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In Tefilas Geshem we say "Al HaSela Hach Vayeitzu Mayim"

translated by Artscroll as:

Remember the one [Moses] drawn forth in a bulrush basket from the water. They said, 'He drew water and provided the sheep with water.' At the time Your treasured people thirsted for water, he struck the rock and out came water.

So far I know, Moshe Rabeinu was taken to task over hitting the rock. Then why do we pray that in this Zechus we should get water???

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Can't it be referring to Exodus 17 6 –  Double AA Jul 2 '12 at 18:57
@DoubleAA Nine seconds. –  msh210 Jul 2 '12 at 18:58
@msh210 But I found the source before posting. –  Double AA Jul 2 '12 at 18:59
@DoubleAA And I did not. :-) –  msh210 Jul 2 '12 at 18:59
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2 Answers

up vote 3 down vote accepted

Taken from Artscroll's Daily Dose ed. 1 vol. 14 p. 272:

Answer #1: The author of these piyutim believes that Moshe's sin was not hitting the rock, but for some other reason.

Problem: Although it is not a sin, why mention it at all? The prayer is about recalling the merits of people relating to rain.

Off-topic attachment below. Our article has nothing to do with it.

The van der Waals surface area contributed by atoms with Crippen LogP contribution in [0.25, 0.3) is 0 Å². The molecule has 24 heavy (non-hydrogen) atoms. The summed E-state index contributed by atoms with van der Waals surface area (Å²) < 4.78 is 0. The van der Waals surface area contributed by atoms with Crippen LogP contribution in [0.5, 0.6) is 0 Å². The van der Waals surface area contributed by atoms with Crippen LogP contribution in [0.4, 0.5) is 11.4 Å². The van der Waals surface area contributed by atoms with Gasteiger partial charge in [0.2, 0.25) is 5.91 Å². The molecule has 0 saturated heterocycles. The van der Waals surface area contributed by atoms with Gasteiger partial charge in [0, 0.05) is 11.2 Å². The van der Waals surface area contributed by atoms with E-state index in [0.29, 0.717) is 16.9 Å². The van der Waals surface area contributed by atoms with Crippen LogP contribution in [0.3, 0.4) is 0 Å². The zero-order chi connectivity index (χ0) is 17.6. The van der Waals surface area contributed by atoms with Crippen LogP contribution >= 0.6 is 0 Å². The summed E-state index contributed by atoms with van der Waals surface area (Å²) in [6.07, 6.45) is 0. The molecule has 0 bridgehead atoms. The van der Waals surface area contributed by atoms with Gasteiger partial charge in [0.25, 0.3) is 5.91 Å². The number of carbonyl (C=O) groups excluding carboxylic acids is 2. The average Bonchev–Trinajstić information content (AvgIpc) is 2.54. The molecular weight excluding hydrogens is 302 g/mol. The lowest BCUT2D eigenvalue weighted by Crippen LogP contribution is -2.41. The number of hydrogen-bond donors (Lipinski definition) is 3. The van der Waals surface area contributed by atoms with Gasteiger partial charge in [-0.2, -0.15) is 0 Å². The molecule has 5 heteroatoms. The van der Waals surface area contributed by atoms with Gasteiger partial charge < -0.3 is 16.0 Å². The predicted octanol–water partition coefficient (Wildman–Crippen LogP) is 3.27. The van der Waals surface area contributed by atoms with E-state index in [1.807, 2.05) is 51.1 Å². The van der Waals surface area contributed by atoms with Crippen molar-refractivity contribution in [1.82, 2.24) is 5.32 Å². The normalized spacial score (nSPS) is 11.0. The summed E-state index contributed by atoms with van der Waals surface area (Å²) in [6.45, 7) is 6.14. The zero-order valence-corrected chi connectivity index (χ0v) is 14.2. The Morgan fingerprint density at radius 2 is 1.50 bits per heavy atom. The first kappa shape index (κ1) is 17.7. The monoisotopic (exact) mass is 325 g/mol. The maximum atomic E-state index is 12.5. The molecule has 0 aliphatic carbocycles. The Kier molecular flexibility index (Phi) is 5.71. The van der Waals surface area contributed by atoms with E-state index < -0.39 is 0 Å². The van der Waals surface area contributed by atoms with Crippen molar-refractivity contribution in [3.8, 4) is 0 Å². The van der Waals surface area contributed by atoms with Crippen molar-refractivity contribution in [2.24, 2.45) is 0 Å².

Answer #2: It is referring to the incident in Beshalach (as in msh210's answer).

Problem (Baruch She'amar): Ein kateigor naaseh saneigor (a prosecutor can't become a defendant); the rock recalls both instances.

Problem (R' Schwab): The piyut uses the word "sela," which is the word used in Chukas; if it were referring to Beshalach, it should have said "tzur" (the word used there).

Answer #3 (Baruch She'amar): The premature death of tzadikim that comes as a result of punishment, atones (Yerushalmi, Yoma 1:1). Therefore, we do recall Mei Merivah, because it is a merit (since it atones)!

Answer #4 (R' Schwab): Although Moshe sinned, the water coming out was nevertheless a miracle and kidush Hashem, so it is also partially a merit.

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It happened twice, you know. The first time he was supposed to hit it, did so, and wasn't taken to task. I have no source, but imagine the piyut is referring to this.

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It is interesting though that the time Moshe was not taken to task, the rock is called a tzur; the time he was, it's called a sela; and the piyut uses the word sela. So this answer is actually somewhat weak. –  msh210 Jul 2 '12 at 19:08
More at chat.stackexchange.com/transcript/message/5199524#5199524 et seq. –  msh210 Jul 2 '12 at 19:34
...and see the other (much better) answer. –  msh210 Jul 2 '12 at 20:20
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